Thursday, September 4, 2008
Despite the death of their HD DVD format, Toshiba offers consumers a new, more affordable alternative to Blu-ra
Talking to the folks at Toshiba about high-definition video players is like talking to a guy whose girlfriend cheated on him, stole his money and then left him for his best friend. And took the dog, too.
It's a touchy topic. Toshiba was the major backer of HD DVD, the high-definition DVD technology that faced off in a bitter struggle against the competing Blu-ray disc format. And lost. Lost to the tune of about a billion dollars, according one Japanese business newspaper.
But even though Blu-ray won the high-definition disc war, Toshiba isn't out of the game yet. They're back with a new disc player technology -- and they're calling it ... DVD.
Well, technically it's XDE, which stands for eXtended Detail Enhancement. Untwist your knickers, because it's not a new disc format, but rather a new kind of DVD player that Toshiba says produces sharper images than your run-of-the-mill DVD device.
So-called upconverting DVD players have been around for years, and now cost so little that you can get one for about the same price as a week's worth caramel macchiatos. They work in concert with an HDTV display, taking your ordinary DVD movie image and giving it a boost so that it looks nicer on your high-end, high-def TV.
Toshiba says its new XD-E500, due in stores next month for about $159, takes upconverting DVD players to a new level with three separate viewing modes that boost sharpness, colour and contrast, pumping out a 1080p signal that matches the highest resolution most HDTVs can handle.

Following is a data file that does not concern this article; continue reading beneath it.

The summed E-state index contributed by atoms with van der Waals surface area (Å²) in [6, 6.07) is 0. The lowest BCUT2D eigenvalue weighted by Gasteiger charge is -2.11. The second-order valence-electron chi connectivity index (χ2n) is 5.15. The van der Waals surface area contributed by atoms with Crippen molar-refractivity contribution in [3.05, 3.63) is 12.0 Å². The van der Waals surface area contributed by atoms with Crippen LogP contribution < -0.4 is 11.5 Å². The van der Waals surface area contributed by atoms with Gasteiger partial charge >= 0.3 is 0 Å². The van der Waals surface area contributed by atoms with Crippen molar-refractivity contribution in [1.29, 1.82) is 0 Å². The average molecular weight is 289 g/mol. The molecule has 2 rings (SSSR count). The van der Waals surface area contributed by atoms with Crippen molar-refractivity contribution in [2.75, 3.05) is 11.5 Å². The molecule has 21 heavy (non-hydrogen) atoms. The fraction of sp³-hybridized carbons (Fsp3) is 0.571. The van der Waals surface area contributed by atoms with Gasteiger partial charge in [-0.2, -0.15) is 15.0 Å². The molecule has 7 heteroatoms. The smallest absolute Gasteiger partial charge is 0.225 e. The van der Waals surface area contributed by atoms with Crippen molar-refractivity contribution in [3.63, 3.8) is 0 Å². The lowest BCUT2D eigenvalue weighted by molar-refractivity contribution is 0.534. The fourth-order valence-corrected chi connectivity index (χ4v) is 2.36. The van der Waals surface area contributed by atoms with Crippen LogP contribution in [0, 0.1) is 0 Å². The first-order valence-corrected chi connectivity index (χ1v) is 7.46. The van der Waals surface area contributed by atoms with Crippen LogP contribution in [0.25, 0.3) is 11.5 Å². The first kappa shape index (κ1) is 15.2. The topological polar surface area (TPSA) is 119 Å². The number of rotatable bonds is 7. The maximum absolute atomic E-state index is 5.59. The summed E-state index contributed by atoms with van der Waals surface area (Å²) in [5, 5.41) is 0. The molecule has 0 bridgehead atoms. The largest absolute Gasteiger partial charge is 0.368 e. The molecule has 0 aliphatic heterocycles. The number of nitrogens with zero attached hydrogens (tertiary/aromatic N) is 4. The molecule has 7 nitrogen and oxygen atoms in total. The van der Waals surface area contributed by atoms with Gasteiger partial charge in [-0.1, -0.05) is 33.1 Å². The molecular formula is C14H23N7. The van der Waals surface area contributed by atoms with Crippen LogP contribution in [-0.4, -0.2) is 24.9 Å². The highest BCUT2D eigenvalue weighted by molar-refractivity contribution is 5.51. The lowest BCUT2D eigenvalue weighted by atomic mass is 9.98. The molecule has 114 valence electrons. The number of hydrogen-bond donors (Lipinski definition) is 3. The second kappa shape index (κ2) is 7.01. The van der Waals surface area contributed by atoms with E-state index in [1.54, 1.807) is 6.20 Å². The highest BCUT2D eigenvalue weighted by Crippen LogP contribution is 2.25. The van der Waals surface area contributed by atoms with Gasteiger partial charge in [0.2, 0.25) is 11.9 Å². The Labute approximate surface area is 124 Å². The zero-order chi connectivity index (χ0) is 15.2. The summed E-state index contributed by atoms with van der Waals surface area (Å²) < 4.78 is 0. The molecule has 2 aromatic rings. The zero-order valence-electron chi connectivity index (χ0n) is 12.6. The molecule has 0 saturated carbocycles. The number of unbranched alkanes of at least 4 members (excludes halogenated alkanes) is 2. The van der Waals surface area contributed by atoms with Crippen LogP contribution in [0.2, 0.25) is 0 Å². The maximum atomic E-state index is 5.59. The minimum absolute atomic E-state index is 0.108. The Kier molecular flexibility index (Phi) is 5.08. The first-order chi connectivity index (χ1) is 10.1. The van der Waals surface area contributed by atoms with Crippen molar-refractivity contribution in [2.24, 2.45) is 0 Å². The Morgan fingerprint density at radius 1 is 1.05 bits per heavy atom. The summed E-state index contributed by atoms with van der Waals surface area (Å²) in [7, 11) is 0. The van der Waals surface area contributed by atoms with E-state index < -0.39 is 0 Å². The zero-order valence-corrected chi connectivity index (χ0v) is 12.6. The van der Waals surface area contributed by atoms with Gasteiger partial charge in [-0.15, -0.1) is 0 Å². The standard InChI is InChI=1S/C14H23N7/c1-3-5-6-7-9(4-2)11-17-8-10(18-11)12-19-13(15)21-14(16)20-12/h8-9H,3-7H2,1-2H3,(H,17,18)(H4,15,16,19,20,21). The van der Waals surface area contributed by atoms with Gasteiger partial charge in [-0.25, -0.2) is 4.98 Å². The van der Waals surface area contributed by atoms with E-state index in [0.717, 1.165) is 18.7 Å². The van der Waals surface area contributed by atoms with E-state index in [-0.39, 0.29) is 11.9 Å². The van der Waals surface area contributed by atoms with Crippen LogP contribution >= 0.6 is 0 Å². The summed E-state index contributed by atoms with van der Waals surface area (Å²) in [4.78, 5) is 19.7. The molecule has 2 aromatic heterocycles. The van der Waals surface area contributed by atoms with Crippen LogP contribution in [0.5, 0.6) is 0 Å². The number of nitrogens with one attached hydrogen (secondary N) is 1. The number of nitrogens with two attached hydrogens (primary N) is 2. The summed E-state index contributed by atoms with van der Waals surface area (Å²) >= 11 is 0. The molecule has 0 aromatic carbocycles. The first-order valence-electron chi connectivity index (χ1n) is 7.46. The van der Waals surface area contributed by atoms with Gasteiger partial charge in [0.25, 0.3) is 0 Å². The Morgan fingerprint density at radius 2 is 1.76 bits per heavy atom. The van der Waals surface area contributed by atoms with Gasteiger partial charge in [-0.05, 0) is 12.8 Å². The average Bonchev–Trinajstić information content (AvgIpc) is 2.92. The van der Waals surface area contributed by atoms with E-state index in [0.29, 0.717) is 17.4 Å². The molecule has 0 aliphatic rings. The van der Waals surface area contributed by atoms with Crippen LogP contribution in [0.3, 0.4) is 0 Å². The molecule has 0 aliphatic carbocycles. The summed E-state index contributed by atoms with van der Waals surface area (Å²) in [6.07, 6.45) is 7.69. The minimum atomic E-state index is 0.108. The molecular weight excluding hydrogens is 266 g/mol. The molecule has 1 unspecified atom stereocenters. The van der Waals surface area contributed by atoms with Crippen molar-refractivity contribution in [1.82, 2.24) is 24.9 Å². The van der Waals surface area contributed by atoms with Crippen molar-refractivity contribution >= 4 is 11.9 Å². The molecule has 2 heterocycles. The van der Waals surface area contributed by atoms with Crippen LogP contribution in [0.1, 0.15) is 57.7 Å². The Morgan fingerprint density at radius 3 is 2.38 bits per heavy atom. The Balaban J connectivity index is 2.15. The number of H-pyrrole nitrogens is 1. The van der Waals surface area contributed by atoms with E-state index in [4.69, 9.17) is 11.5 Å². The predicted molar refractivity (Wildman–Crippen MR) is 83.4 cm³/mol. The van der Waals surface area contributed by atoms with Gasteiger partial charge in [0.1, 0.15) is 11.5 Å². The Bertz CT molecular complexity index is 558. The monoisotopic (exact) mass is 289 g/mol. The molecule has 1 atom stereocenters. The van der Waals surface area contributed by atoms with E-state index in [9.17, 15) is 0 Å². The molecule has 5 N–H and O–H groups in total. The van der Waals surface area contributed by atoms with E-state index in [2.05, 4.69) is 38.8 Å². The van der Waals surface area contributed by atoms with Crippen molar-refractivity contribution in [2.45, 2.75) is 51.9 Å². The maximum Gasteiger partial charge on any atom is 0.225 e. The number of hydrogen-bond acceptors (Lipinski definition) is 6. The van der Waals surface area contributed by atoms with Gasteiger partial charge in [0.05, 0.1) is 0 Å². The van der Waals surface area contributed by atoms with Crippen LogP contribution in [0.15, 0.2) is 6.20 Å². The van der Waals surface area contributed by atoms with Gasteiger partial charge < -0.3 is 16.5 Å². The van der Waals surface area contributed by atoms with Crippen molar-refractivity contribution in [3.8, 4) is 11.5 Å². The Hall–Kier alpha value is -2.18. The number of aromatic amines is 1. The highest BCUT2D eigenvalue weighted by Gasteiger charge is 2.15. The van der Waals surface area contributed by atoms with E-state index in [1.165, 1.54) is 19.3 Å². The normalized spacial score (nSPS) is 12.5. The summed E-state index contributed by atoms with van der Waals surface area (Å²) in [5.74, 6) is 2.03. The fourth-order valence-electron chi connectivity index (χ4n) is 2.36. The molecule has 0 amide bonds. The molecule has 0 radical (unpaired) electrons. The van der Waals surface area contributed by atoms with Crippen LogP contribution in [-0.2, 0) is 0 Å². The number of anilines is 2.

While Toshiba admits the XDE image quality can't rival a Blu-ray player or a high-definition TV broadcast, it is supposed to improve upon basic upconverting DVD players, selling for less than $100.
And does it? Toshiba of Canada sat me down this week with a side-by-side demonstration of the XD-E500 versus their $79 SD-6100 upconverting DVD player, both playing a scene from Casino Royale -- Daniel Craig, best Bond EVER -- on identical Toshiba Regza HDTV sets. I wasn't told which was which.
I thought the player on the right, which turned out to be the XD-E500, had a richer image, albeit slightly grainier. Perhaps the XD-E500 was doing a better job of showing detail in the image, flaws and all, although I felt neither was dramatically better or worse than the other. Flipping to the contrast mode, the XD-E500 did do a slightly better job of showing detail in dark scenes than the other DVD player.
A second demo consisted of three identical HDTVs side-by-side, all showing the same scene from Spider-Man 3, but with one connected to a Blu-ray disc player while the other two were hooked up to the XD-E500 and a standard upconverting DVD player. I wasn't told which was which.
I immediately picked out the Blu-ray player, because there's just no mistaking the sharpness of a true high-definition image. But I also thought the TV in the middle had a noticeably better image than one on the right, showing finer detail in the lines in Thomas Haden Church's hangdog face. Themiddle TV turned out to be the one hooked up to the XD-E500, so make of that what you will.
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This whole thing is an interesting -- and perhaps necessary -- approach for Toshiba in the wake of their HD DVD defeat. Toshiba of Canada product manager Kate McCarthy says the company still has no plans to start making Blu-ray players, and that the vast majority of consumers are still very happy with DVD and unwilling to move up to the pricier, next-generation Blu-ray format right now.
Which does make sense. But since the XD-E500 is has to be used with an HDTV display to take advantage of the DVD player's hi-tech capabilities, it begs the question: If you just dropped $1,500 or more -- sometimes much, much more -- on a fancy new HDTV, why wouldn't you go the extra mile and get a $400 Blu-ray disc player, which can also play all your DVDs, instead of spending $159 on a DVD player? A nice and full-featured DVD player, sure, but still just a DVD player.
Beats me. Maybe Bond has the answers. He seems to be something of a gadget guy.